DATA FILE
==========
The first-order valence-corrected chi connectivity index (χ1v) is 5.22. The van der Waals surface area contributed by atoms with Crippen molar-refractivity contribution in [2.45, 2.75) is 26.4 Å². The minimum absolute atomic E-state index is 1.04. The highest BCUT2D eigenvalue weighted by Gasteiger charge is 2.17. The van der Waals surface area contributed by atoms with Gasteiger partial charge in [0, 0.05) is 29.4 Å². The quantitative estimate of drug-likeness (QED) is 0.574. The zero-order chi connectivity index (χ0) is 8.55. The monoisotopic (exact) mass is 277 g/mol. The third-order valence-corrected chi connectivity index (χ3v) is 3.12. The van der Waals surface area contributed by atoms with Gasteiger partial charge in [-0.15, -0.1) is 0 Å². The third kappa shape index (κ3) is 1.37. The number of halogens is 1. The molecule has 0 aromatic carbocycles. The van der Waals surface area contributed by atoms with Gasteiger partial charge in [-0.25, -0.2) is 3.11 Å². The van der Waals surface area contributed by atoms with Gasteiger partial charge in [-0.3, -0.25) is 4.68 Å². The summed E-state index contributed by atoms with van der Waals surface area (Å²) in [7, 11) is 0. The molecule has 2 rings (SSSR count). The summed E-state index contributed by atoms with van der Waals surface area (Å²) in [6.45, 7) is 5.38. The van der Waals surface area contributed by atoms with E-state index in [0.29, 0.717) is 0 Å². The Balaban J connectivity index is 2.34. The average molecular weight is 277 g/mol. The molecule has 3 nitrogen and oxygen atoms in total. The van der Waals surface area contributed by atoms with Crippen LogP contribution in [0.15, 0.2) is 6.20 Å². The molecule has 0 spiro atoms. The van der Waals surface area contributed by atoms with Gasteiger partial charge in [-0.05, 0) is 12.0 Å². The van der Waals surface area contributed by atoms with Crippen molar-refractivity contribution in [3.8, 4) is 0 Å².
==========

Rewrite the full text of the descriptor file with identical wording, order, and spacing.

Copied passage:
The first-order valence-corrected chi connectivity index (χ1v) is 5.22. The van der Waals surface area contributed by atoms with Crippen molar-refractivity contribution in [2.45, 2.75) is 26.4 Å². The minimum absolute atomic E-state index is 1.04. The highest BCUT2D eigenvalue weighted by Gasteiger charge is 2.17. The van der Waals surface area contributed by atoms with Gasteiger partial charge in [0, 0.05) is 29.4 Å². The quantitative estimate of drug-likeness (QED) is 0.574. The zero-order chi connectivity index (χ0) is 8.55. The monoisotopic (exact) mass is 277 g/mol. The third-order valence-corrected chi connectivity index (χ3v) is 3.12. The van der Waals surface area contributed by atoms with Gasteiger partial charge in [-0.15, -0.1) is 0 Å². The third kappa shape index (κ3) is 1.37. The number of halogens is 1. The molecule has 0 aromatic carbocycles. The van der Waals surface area contributed by atoms with Gasteiger partial charge in [-0.25, -0.2) is 3.11 Å². The van der Waals surface area contributed by atoms with Gasteiger partial charge in [-0.3, -0.25) is 4.68 Å². The summed E-state index contributed by atoms with van der Waals surface area (Å²) in [7, 11) is 0. The molecule has 2 rings (SSSR count). The summed E-state index contributed by atoms with van der Waals surface area (Å²) in [6.45, 7) is 5.38. The van der Waals surface area contributed by atoms with E-state index in [0.29, 0.717) is 0 Å². The Balaban J connectivity index is 2.34. The average molecular weight is 277 g/mol. The molecule has 3 nitrogen and oxygen atoms in total. The van der Waals surface area contributed by atoms with Crippen LogP contribution in [0.15, 0.2) is 6.20 Å². The molecule has 0 spiro atoms. The van der Waals surface area contributed by atoms with Gasteiger partial charge in [-0.05, 0) is 12.0 Å². The van der Waals surface area contributed by atoms with Crippen molar-refractivity contribution in [3.8, 4) is 0 Å².